MoS: Loneliness6:43 AM
Musings on Singleness: Loneliness
There was an interview given by Nicole Kidman, a famous actress (and no, I don’t recommend her movies) about her response to winning an Oscar. Surprisingly, at the pinnacle of her career and as the whole world recognized her accomplishments in film, Ms. Kidman did not feel happiness—rather, she felt loneliness. She said, “It felt big. It felt lonely and big. You’re in a hotel and you’re like, okay well, I’m sitting in this big suite with an Oscar, and I still don’t have a life. What is wrong with me?”
Movie stars, the larger-than-life characters and the normal people. We are all the same. We all possess an innate desire for companionship. And affection. And relationship. We don’t simply want to live our lives—we want to share our lives with others.
Being alone. Solitary. Single. It is a scary thing. To face life, in all its mountaintops and valleys, alone is a daunting task. When life hands you a victory, it’s tough to have no one to call but your mom. When life hands you a defeat, it’s difficult to be alone. To cry alone. To pray alone. To stand in faith alone. To just. be. alone.
You know the verse, “One may put a thousand to flight, and two, ten thousand.” When the married folks are encouraged, us singles are feeling kinda gypped. Only a thousand running away? I NEED those ten thousand running today!
Do I sound depressed? Sad? Discouraged?
I would rather say honest. The Christian life is not always happy. It is not always fun. Have you read the book of Psalms? Have you looked past the normal religious phrases and really felt the heart-rending cries of those writers?
“Therefore my spirit is overwhelmed within me. My heart is appalled within me.”
“… For I am lonely and afflicted. The troubles of my heart are enlarged. Bring me out of my distresses.”
One great theme of Psalms is deliverance! There is honesty in the songs, and there is worship and there is praise for the Deliverer. Jesus is the Word. His Word always points to Him and what He has done/is doing for us. I may fully recognize the negative feelings (and know that the Bible validates their existence), but I also know that the Lord has provided deliverance from a seemingly futile loneliness. If you are alone, it is for God’s purpose—as painful and harsh as that may sound.
Often, a season of solitude is God’s means of preparing us for ministry. Moses spent 40 years in the wilderness—alone, for the most part. And God spoke to him and commissioned him to do a work of deliverance. Paul spent years out in Arabia, Damascus, Syria and Cilicia, after his conversion, yet still unknown to the church. Jesus walked 40 days in temptation by the devil, with no one to uphold Him except the Father. He spent three years in the company of his disciples, who were friends and yet did not fully grasp the magnitude of His purpose, the weight of His burden or the complexity of His existence. Jesus had to set Himself apart from them for even entire nights spent in prayer alone.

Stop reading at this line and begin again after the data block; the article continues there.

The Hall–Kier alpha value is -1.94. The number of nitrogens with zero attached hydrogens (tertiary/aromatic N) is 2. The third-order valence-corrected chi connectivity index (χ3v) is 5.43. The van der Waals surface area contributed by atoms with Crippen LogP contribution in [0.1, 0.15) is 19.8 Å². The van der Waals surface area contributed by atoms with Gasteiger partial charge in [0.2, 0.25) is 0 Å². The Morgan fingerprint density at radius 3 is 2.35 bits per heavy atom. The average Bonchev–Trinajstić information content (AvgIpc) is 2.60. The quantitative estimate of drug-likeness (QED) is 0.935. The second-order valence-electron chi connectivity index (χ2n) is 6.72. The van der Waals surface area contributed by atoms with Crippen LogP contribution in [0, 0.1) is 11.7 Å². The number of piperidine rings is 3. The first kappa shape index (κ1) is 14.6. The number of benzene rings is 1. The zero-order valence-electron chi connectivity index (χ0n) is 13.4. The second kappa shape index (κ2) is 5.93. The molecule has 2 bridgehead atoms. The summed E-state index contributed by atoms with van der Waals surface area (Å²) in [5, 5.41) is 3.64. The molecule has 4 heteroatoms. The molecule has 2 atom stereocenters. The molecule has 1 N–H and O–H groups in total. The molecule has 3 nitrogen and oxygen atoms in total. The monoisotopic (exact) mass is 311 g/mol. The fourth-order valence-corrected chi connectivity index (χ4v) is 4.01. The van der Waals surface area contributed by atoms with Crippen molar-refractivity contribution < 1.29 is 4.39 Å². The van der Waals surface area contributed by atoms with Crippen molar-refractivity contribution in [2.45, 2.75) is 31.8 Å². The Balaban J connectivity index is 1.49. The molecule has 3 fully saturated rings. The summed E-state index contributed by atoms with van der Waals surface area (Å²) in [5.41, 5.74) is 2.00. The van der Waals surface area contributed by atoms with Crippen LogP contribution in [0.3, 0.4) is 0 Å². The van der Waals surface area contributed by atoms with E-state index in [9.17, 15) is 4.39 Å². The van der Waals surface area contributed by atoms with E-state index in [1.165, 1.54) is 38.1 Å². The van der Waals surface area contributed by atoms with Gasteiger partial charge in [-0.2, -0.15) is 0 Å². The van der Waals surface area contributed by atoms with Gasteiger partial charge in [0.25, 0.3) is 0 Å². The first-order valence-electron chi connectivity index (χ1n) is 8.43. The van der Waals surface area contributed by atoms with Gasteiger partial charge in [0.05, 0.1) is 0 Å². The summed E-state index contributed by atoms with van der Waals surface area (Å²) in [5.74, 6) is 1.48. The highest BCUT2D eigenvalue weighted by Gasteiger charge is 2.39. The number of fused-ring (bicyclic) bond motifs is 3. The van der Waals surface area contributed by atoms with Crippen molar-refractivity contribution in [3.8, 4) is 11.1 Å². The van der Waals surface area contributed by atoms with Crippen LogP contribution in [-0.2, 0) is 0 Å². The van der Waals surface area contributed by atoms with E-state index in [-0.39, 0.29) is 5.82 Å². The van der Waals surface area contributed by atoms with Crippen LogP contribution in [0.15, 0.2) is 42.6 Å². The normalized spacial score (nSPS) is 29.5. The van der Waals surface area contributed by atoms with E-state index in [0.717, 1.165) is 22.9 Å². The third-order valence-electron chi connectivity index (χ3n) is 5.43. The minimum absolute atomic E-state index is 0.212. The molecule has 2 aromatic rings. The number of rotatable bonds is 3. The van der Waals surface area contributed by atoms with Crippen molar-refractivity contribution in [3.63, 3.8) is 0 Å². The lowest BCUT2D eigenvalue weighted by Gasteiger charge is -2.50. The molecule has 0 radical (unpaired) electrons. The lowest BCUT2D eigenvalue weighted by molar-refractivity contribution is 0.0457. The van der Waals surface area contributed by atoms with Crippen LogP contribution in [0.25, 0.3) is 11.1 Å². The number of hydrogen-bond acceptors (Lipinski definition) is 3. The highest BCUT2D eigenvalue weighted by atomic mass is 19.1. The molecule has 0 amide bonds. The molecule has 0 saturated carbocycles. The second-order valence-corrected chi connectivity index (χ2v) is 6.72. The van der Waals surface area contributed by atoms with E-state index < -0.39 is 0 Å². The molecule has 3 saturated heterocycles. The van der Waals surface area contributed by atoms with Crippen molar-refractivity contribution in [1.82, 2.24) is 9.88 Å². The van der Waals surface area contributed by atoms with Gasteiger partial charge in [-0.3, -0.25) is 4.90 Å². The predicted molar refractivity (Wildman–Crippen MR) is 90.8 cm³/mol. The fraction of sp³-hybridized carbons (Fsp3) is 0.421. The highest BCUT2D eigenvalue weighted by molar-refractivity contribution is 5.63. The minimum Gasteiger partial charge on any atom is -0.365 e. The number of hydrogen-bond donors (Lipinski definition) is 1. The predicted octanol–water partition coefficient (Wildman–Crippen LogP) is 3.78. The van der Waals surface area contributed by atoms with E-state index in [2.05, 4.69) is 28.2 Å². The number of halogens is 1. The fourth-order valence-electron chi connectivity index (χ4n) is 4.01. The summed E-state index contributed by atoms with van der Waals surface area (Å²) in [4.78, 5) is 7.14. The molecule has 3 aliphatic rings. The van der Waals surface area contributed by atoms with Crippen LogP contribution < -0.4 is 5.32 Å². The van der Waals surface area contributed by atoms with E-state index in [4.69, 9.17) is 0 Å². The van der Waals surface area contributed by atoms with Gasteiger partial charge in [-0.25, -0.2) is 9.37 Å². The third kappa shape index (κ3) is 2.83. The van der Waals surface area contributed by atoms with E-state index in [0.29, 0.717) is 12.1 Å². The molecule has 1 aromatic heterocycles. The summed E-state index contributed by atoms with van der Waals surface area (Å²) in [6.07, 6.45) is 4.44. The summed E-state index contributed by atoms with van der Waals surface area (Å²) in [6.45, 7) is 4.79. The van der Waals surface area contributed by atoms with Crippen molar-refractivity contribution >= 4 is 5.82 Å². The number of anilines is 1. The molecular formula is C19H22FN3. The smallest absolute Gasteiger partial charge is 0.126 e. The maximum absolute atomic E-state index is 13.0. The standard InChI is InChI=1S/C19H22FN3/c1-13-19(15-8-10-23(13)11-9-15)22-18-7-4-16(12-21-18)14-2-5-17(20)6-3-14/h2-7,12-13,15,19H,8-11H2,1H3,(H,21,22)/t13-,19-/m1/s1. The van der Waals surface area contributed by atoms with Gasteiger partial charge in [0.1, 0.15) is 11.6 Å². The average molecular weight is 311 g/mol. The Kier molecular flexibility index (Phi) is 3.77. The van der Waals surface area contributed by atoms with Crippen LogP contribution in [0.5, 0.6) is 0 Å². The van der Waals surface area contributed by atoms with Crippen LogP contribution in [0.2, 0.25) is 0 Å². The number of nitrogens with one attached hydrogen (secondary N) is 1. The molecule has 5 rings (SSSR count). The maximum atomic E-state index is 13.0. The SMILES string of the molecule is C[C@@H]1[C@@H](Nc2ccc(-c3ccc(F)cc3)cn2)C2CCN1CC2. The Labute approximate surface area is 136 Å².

Loneliness forces us to examine ourselves. After stripping away all the other voices screaming for attention and clearing the massive quantities of information, we are left to ourselves. Lonely. And suddenly, the quiet voice of the Holy Spirit resonates in our soul. Often exposing the hidden areas, the painful areas, the sinful areas. The darkened corners of our hearts, the long-ignored character flaws, the “acceptable” sins, the correct actions without the right heart motives…
What to do in this solitary season?
Embrace loneliness. Welcome loneliness as an opportunity to lift your eyes to Jesus. Meet loneliness as a way for you to be sifted and tried and tested. “For You have tried us, O God; You have refined us as silver is refined.” Psalm 66:10… A method for the Lord to make us pure, blameless and spotless before Him. He is clearing away other voices so you can clearly hear His voice in a lonely and deserted place. How convenient. See, sometimes loneliness is a good thing after all.